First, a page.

James Clerk Maxwell, Physicist-Poet

The Scottish physicist and mathematician James Clerk Maxwell died on this day in 1879. Einstein described Maxwell’s experimental work as “the most profound and most fruitful that physics has experienced since the time of Newton,” and the most recent biography is titled The Man Who Changed Everything (Basil Mahon, 2003). Maxwell was also an avid reader of poetry, and a sometime poet in a demanding, crossover genre. His “A Problem in Dynamics” begins, “An inextensible heavy chain / Lies on a smooth horizontal plane, / An impulsive force is applied at A, / Required the initial motion of K…,” and goes on for another sixty, problematical lines. His physicist’s version of “Comin’ Through the Rye,” by countryman Robert Burns, begins, “Gin a body meet a body / Flyin’ through the air. / Gin a body hit a body, / Will it fly? And where?…” But Maxwell was a devout Christina as well as a devoted scientist, and some of his poems have a larger range. In “Lines written under the conviction that it is not wise to read Mathematics in November after one’s fire is out,” he debates the limitations of science and the value of scholarly toil; below, the wishful closing stanza:

Oh! that men indeed were wise,
And would raise their purblind eyes
To the opening mysteries
Scattered around them ever.
Truth should spring from sterile ground,
Beauty beam from all around,
Right should then at last be found
Joining what none may sever.
Another “comin’ through the rye” poem is tied to this day — William Wordsworth’s “The Solitary Reaper,” composed on November 5, 1805. The poem was partly inspired by Wordsworth’s 1803 walking tour of the Scottish Highlands in harvest time. The second inspiration was a sentence in a book by his friend Thomas Wilkinson, describing a moment during his own harvest walk: “Passed a Female who was reaping alone: she sung in Erse as she bended over her sickle; the sweetest human voice I ever heard: her strains were tenderly melancholy, and felt delicious, long after they were heard no more.” In his poem, Wordsworth combines these specific images with his belief that in such moments of “low and rustic life the essential passions of the heart find a better soil” (Preface to Lyrical Ballads). Below, his final stanza, which seems to concur with Maxwell’s:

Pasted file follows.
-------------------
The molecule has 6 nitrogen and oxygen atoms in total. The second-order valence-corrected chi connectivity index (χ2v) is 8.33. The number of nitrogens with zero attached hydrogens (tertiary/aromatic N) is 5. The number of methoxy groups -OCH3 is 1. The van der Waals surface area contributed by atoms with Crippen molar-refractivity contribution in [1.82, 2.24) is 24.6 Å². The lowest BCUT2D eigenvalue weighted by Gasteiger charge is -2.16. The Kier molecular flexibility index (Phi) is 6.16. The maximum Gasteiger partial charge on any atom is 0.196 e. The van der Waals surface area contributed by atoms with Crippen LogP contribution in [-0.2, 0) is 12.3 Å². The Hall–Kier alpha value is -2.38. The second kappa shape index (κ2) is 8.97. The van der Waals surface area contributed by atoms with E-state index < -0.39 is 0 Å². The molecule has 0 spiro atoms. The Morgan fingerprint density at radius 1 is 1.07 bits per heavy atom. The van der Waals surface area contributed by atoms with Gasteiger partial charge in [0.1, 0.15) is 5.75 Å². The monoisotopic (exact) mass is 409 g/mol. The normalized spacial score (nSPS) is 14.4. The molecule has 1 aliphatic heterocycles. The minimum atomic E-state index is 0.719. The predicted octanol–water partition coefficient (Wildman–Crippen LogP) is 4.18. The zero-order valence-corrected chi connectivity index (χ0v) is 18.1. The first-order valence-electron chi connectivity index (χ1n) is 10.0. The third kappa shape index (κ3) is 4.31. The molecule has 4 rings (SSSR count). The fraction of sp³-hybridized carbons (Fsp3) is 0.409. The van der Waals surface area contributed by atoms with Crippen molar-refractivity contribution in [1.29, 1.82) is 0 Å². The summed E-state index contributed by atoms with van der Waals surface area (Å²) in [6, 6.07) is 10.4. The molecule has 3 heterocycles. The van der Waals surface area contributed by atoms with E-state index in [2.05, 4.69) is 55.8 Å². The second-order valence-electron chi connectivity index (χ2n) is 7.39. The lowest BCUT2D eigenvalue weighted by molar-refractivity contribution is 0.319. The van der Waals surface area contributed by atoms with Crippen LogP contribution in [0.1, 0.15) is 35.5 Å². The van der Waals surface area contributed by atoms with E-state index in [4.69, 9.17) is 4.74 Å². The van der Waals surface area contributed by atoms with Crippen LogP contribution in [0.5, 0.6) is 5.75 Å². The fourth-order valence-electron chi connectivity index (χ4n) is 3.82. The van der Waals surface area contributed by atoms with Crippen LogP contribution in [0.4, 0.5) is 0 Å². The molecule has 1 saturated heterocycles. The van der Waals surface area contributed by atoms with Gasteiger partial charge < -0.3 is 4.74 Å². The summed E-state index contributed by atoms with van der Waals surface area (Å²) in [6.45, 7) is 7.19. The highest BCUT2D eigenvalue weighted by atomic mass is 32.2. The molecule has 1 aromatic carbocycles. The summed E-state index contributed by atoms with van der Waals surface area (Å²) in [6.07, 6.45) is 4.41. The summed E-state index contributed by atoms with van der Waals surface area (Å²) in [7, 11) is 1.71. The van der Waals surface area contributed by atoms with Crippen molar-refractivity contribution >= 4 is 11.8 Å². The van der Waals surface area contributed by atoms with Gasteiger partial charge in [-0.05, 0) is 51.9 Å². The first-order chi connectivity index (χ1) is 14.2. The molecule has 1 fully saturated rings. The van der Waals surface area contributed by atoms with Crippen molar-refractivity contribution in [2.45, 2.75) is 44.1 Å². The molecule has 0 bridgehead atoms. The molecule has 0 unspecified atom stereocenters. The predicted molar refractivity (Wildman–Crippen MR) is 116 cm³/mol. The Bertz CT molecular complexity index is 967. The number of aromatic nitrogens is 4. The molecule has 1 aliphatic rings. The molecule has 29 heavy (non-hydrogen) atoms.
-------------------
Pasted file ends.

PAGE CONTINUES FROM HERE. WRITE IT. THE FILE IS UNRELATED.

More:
Whate’er the theme, the maiden sang
As if her song could have no ending;
I saw her singing at her work,
And o’er the sickle bending;
I listen’d, till I had my fill;
And, as I mounted up the hill,
The music in my heart I bore
Long after it was heard no more.

Daybook is contributed by Steve King, who teaches in the English Department of Memorial University in St. John’s, Newfoundland. His literary daybook began as a radio series syndicated nationally in Canada. He can be found online at todayinliterature.com.